In the past centuries, forest area has been increasing constantly. Since 1875, when forests covered only 36% of the Slovenian territory, forest cover has increased to 58.5%.
This indicator shows forest area in absolute terms and as a percentage of total land area of Slovenia. The presented data covers the period 1875–2013.
In the Forest Act (Official Gazette of the Republic of Slovenia, No. 30/93 and amendments), a forest is defined as land containing forest trees in the form of a stand or other woodland fulfilling any of the functions of a forest. According to this act, any areas reverting to natural vegetation that have been classified as a forest in the spatial part of the Forest Management Plan are considered to be forests.
According to FAO, a forest is a piece of land bigger than 0.5 ha with more than 10 per cent of tree crown cover (or equivalent stocking level). The trees should be able to reach a minimum height of 5 m at maturity in situ. Young natural stands, plantations established for forestry purposes and areas normally forming part of the forest area that are temporarily unstocked as a result of human intervention or natural causes are also included. This definition also includes forest nurseries and seed orchards that constitute an integral part of the forest, forest roads, firebreaks, etc.
Slovenia Forest Service, 2014.
|share of forest||%||36||42||43.7||46.5||46.9||51.3||52.8||53.1||53.4|
|share of forest||%||53.7||54||54.2||54.2||54.7||54.8||55||55.9||56.4||56.7|
|share of forest||%||57.1||57.4||57.7||57.9||58.4||58.5||58.5||58.5||58.4||58.4|
|share of forest||%||58.5|
Slovenia Forest Service, 2014.
To preserve an appropriate percentage of forest land in a landscape. Where there are insufficient forests and smaller forest elements in a landscape, their area should be increased, including individual forest trees.
How was the indicator measured?
The data on forest area were acquired from annual reports of the Slovenia Forest Service (since 1994) and archived data. Reports are made based on 10-year Forest Unit Management Plans that are updated at regular (most often 10-year) intervals. The manner of determining the forest area is defined in the Rules on the forest management and silviculture plans. According to Article 2 of the Act on Forests, forest area is determined by projecting relevant images acquired by means of remote sensing onto base topographical maps that can be checked on the spot if necessary. Forest also includes agricultural land reverting to natural vegetation if it has not been used for agricultural purposes for over 20 years and if the crown cover exceeds 75%. Areas larger than 0.5 ha are treated in 0.5 ha segments. The forest border is entered onto the base topographical map (scale 1:5,000 or 1:10,000), representing the documentation material accompanying the plan. At specific segments and at higher levels, the forest areas are determined to the nearest 0.01 ha. Forest area at specific plots is determined by comparing maps of the forest area and plots and is checked on the spot if necessary.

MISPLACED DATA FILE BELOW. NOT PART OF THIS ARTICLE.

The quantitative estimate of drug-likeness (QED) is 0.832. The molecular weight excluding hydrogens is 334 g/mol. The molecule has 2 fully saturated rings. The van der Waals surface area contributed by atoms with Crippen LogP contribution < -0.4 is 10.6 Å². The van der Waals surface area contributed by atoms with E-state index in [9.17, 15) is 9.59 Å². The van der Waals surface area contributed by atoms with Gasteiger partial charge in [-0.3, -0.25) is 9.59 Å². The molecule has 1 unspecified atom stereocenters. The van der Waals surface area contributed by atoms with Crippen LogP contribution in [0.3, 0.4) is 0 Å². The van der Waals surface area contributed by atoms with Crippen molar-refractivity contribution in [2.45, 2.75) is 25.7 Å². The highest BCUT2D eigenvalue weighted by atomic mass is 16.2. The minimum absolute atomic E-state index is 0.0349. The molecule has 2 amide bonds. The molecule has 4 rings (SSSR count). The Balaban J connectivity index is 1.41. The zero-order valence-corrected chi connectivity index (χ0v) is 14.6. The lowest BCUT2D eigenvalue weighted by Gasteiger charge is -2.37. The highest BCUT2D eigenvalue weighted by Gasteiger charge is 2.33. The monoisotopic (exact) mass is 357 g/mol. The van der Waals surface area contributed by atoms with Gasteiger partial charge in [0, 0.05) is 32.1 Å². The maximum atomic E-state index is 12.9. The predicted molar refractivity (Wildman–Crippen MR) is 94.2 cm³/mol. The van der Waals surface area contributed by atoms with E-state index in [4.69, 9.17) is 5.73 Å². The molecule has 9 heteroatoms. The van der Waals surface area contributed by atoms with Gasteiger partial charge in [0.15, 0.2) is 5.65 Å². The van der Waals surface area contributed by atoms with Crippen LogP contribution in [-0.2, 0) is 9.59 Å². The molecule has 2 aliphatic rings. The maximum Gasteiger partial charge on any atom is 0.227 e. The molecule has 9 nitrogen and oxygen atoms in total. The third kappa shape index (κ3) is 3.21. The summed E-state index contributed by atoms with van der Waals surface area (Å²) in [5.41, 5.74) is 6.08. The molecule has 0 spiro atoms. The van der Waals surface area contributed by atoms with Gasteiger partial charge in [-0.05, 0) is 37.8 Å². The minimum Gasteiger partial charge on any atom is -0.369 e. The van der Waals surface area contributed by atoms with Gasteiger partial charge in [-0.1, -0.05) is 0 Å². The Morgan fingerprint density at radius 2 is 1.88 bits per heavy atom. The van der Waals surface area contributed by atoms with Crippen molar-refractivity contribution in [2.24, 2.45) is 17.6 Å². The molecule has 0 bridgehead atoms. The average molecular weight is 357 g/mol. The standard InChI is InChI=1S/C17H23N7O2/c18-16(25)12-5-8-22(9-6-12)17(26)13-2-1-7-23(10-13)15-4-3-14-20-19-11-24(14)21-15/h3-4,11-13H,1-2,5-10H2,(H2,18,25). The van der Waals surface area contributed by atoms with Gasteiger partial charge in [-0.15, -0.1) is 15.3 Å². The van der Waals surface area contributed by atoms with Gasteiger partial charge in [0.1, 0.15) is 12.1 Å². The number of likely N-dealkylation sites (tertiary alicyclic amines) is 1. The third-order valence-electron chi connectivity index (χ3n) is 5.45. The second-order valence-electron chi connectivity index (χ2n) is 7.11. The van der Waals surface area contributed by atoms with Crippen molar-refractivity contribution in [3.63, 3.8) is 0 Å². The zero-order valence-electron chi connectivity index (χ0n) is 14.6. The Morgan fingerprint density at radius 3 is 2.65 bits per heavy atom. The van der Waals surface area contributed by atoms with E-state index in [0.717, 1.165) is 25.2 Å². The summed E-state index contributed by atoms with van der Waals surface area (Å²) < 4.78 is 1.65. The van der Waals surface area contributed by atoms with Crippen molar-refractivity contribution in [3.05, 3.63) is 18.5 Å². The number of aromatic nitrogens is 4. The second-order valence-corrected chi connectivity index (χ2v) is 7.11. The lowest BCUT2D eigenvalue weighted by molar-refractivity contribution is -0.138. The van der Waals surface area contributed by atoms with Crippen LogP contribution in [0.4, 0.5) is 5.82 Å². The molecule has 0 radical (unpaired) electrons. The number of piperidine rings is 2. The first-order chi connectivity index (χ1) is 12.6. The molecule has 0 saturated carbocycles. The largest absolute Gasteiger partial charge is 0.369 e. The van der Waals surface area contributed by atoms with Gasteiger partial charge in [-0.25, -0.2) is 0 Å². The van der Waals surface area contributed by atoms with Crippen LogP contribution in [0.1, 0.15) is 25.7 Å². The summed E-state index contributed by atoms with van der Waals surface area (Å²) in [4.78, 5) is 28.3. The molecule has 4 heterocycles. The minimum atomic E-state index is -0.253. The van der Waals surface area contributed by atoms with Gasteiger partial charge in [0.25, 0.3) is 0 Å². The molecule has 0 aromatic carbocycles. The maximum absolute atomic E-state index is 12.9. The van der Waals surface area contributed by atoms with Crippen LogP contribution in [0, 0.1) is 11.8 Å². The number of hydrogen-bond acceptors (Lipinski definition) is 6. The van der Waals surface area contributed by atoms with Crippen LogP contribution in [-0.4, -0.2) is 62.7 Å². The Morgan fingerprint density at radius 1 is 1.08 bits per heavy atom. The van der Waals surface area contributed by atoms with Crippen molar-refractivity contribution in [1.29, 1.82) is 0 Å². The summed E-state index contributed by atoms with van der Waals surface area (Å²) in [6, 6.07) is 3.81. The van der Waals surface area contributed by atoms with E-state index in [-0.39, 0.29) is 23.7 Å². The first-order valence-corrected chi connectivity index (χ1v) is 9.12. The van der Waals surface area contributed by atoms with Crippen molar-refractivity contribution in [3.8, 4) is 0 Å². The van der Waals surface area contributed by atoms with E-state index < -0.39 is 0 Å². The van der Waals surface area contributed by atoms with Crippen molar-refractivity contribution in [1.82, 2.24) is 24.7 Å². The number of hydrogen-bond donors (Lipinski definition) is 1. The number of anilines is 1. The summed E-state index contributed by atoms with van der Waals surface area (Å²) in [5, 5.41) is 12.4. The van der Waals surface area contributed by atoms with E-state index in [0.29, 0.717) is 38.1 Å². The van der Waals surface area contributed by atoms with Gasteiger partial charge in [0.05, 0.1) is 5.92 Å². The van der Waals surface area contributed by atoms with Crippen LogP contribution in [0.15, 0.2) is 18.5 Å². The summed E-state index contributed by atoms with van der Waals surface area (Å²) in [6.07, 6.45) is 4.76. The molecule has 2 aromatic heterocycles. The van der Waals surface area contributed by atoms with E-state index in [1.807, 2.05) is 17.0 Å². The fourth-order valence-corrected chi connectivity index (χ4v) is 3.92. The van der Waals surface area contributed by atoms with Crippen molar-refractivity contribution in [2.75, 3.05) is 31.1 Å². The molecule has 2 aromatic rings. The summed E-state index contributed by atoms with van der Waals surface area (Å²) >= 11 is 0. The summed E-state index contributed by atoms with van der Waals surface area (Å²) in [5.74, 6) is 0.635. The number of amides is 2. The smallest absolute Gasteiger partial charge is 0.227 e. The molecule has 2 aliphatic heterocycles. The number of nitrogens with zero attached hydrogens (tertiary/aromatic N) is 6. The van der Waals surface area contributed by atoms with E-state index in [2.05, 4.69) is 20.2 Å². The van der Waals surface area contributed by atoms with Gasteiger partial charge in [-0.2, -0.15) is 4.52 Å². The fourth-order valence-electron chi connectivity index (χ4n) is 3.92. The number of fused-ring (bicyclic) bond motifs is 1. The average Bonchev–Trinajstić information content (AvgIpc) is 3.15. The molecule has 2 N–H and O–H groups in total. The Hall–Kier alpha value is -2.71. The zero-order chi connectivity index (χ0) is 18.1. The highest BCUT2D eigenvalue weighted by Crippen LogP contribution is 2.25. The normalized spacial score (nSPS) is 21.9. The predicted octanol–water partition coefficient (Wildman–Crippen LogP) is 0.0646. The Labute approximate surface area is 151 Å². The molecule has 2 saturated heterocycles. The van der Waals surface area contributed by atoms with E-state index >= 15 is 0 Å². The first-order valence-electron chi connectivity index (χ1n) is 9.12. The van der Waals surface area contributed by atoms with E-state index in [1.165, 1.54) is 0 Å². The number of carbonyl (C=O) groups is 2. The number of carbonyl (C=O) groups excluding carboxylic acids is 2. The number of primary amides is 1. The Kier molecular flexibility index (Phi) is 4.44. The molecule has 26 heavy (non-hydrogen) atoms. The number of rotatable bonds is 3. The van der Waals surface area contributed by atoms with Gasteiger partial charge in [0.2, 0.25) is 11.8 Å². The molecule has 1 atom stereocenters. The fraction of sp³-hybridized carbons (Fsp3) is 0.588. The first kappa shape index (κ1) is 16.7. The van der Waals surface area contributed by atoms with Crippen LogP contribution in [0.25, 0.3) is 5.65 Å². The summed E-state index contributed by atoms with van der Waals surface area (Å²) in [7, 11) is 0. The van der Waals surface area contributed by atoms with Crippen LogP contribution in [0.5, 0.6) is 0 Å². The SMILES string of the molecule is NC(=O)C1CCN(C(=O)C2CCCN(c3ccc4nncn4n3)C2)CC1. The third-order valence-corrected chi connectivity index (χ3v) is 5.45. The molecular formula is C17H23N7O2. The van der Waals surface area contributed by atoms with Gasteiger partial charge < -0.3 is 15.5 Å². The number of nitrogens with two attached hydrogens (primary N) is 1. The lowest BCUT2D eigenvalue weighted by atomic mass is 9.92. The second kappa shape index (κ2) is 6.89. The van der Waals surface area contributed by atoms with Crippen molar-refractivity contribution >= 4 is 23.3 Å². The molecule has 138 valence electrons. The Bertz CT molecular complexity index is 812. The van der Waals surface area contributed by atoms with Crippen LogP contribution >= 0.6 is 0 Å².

Data for Slovenia:
• name of the original database: Annual reports of the Slovenian Forest Service,
• institution acting as the administrator of the database: Slovenian Forestry Institute,
• description of the data source: Annual reports of the Slovenian Forest Service on forests,